March 6, 2012
As mentioned above, I Am Alive places players in the shoes of a man struggling to find his family in the face of a series of catastrophic natural disasters, which have all but destroyed any semblance of civilized society. Returning to his hometown of Haventon over a year after ‘The Event’ tore apart humanity, our traveller is forced to brave treacherous urban ruins and hardened, often merciless, survivors en route to his family. It’s a cookie-cutter premise, but one that serves as sufficient motivation to press onward. The side stories, which touch on themes of cannibalism and the sex trade, are interesting deviations to further build this bleak world, but much like the rest of I Am Alive, are never explored beyond surface-level interactions.
Fundamentally, I Am Alive consists of getting from one point in town to another, making choices along the way about whether to explore or not, how to best use your limited resources, and what to do about the city’s other inhabitants. Anything you do or any choice you make has to be in service of reaching your next objective alive, as Haventon, combined with the game’s traditional, punishing design will do their best to prevent your progress.
Being a game about survival, the first choice you’ll likely be faced with is how to utilize Haventon’s scare resources, whether it’s ammunition, food or water. The best way to find more of these life-saving commodities is to explore the environment, but doing so has its own consequences. Climbing, jumping or navigating each street’s thick layer of dust will slowly deplete your stamina bar, which will cause a fall and inflict potentially fatal damage if it runs out. It’s one of the ways I Am Alive adds weight to otherwise straightforward decisions.
Another way the game demands a slower, more deliberate approach than a run-of-the-mill action romp is through your interactions with Haventon’s other survivors. Since ‘The Event’, many of them have turned to violent gangs, cannibalism, or numerous other forms of brutality in order to survive. The message is clear from the outset: be very weary of others. Possessing firearms goes along way toward influencing people in these desperate times, but much like other supplies, ammunition is extremely rare.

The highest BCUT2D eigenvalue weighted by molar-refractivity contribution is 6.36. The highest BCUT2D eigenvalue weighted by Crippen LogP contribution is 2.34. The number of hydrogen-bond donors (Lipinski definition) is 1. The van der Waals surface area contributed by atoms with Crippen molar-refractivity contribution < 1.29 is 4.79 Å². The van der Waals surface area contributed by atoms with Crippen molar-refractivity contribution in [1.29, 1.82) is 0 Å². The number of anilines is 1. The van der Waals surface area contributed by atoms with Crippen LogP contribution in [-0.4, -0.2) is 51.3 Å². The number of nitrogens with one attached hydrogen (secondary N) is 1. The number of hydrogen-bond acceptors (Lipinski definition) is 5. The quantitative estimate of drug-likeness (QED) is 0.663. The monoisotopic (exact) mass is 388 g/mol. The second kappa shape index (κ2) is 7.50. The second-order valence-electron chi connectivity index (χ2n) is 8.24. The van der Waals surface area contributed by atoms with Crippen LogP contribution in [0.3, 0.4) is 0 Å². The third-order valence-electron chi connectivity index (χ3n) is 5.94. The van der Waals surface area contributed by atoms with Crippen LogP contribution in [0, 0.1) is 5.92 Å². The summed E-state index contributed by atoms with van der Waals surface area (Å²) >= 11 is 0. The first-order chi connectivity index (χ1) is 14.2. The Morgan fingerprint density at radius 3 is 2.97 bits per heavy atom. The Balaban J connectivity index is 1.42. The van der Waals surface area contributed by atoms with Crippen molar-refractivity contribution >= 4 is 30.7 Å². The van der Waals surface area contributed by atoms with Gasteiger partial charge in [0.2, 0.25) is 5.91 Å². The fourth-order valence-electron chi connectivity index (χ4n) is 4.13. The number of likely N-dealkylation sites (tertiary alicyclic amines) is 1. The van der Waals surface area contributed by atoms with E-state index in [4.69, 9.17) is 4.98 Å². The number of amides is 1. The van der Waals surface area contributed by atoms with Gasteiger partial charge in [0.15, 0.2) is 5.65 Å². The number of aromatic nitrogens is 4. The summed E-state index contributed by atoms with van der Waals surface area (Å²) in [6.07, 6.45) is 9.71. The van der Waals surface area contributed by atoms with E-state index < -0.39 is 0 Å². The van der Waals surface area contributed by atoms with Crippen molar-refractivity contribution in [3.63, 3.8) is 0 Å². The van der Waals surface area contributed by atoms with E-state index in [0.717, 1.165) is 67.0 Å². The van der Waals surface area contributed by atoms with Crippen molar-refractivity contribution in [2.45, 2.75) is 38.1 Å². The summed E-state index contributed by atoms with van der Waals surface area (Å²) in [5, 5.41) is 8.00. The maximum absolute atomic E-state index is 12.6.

With that in mind, I Am Alive incorporates an interesting intimidation mechanic, wherein people react simply by seeing a gun drawn, regardless of whether there are any bullets in it. Pulling your weapon will trigger a different reaction depending on the size of the group, their own firepower, and so on. Some will surrender after a show of strength, while others will aggressively charge. Combat in this world boils down to methodically assessing a group, deciding when to draw your weapon and where to place the one or two rounds in your chamber, rather than relying on twitch reflexes. It’s an interesting and unique approach to combat, one that truly makes the sight of another human intimidating. However, the vast majority of these encounters play out in a very similar way, as your options to deal with other survivors remain relatively stagnant from start to finish. It would’ve been nice to see other ways to persuade people naturally develop.
If you do happen to come out on the regrettable end of a skirmish and die, I Am Alive uses a traditional, punishing checkpoint and respawn system to further increase the challenge. Players have a set number of retries at their disposal before being forced to start at the beginning of an episode - lasting roughly an hour of play. However, helping vulnerable civilians by sacrificing some of your supplies, alongside gaining some of their goodwill and knowledge, results in an extra retry. It’s an interesting way to provide some motivation to help desperate survivors. Unfortunately, I Am Alive’s rigid controls make the punitive retry system feel unnecessarily frustrating at times.
Beyond core mechanics, the ever-present map of Haventon and emphasis on exploration make the game appear to be more of an open-world game than it ends up being. In reality: I Am Alive is a fairly directed experience, that only leaves room for deviation with occasional side paths to find extra resources or help survivors - frequent backtracking doesn’t improve the situation. Ultimately, I can’t help but feel more could have been done to make traversing Haventon more natural and dynamic.
Part of these limitations could be the result of the seemingly disjointed development cycle, combined with the demands of digital distribution, but one area where I Am Alive definitely punches above its weight is in presentation. Haventon is rendered with impressive realism and detail, with a film-grain layer on top for good measure, which figures into the lore surrounding ‘The Event’. Sound design also holds up well. The voice-acting is competent throughout, but the star is the dynamic score, which adds appropriate tension to an already desolate environment.
Having said all of that, I Am Alive is by no means a bad game. On the contrary, it has a handful of interesting takes on survival gameplay and does a good job creating a truly bleak world, one you’ll be weary of exploring. Additionally, there is real weight to the same number of decisions you make, whether it’s traversal, resource consumption or helping civilians. While I Am Alive makes a strong impression and presents a great deal of promise, the game simply doesn’t deliver a consistently inventive experience going forward, instead settling comfortably on its limited foundation. It’s a shame, because the unique ideas it does offer make your imagination run wild with the possibility of a game that would go the extra mile, expanding on the psychological persuasion at work here. Perhaps this experiment will provide an avenue for that in the future.
I Am Alive was reviewed on the Xbox Live Arcade.